Friday, November 28, 2008

Why Would Someone Be Thankful for Achieving Immortality?

On this American Holiday weekend, I have pondered my many blessings; and what things I would be thankful for by achieving immortality? Here is a short list which I invite all of you to contribute to:

1. A longer life would give one the time to do all of those things we wished we had done with our lives. We all have things that we wish we just had the time or the money or both to do with our lives. A much longer life would at least give us the time to do those things we have struggle most of our lives for a chance to do.

2. Living beyond our years will give our investments a chance to mature into a nice nest egg to retire from. We all wish we could actually make a few dollars from our savings accounts, our 401K's, our investment club's, etc. Giving any investment time, even a simple "passbook savings account" will eventually accumulate money. Some accounts take longer than others. However, if we only had the time to allow our investments to grow, say 50 to 100 years, we could eventually retire, permanently.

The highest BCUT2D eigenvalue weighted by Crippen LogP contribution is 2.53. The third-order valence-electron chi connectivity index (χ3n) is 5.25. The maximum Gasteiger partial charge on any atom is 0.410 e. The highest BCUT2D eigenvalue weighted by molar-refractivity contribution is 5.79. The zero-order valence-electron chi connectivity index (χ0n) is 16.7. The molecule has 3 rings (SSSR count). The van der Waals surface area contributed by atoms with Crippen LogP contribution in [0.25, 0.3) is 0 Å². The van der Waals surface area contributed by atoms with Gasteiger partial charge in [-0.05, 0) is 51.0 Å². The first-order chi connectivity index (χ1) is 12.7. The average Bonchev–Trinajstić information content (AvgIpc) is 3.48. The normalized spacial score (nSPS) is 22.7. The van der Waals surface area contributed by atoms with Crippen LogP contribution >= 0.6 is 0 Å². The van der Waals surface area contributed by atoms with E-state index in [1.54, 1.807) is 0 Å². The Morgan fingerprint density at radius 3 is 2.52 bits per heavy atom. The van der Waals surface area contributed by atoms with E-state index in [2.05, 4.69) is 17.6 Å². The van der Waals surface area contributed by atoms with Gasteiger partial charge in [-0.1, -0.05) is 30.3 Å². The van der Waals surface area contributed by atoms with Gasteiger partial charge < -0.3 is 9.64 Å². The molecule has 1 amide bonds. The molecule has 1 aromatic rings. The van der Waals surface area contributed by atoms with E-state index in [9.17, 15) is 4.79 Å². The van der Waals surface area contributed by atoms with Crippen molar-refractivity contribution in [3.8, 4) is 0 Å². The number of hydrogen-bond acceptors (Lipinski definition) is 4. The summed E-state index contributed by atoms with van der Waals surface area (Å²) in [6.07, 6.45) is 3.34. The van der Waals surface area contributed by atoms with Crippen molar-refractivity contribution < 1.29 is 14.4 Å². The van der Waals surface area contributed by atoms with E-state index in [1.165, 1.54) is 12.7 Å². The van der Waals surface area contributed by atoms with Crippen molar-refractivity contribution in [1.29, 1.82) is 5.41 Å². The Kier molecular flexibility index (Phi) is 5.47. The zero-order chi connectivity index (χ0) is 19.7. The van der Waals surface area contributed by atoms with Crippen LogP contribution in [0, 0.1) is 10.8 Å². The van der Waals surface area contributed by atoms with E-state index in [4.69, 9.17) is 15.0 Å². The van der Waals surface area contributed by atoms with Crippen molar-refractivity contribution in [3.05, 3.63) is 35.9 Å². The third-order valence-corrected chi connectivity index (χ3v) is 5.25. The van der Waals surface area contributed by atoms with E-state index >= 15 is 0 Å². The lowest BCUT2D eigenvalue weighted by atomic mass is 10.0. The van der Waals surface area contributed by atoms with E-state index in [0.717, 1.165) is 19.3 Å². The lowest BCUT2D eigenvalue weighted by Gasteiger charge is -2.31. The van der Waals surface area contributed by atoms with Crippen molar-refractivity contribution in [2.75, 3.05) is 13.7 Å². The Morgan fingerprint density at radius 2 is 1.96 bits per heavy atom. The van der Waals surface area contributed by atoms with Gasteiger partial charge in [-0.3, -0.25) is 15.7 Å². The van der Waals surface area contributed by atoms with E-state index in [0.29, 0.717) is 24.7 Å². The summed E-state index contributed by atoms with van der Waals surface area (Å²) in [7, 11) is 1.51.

3. Extending our lives allows us to see other things grow around us. Many of us would love to see children, grand children ,and possibly great-grand children blossom before our eyes. Isn't it a shame, that most of us never get that chance? Would it not be a blessing if we could have the time to watch and participate in the lives of our offspring and our future generations. Perhaps spending more quality time with them as they begin their new lives?

4. Getting all of our tax money back. One day I sat and calculated how old would I have to be to get back all of my money thatI paid in taxes in the form of social security checks. I figured it would be about when I reached 127 years old. I am sure, by the time I actually reach 127 years of age, that the actual number would be much higher than that. However, the though of living old enough to get back all of my hard earn tax money back into my pocket had a special feeling about it.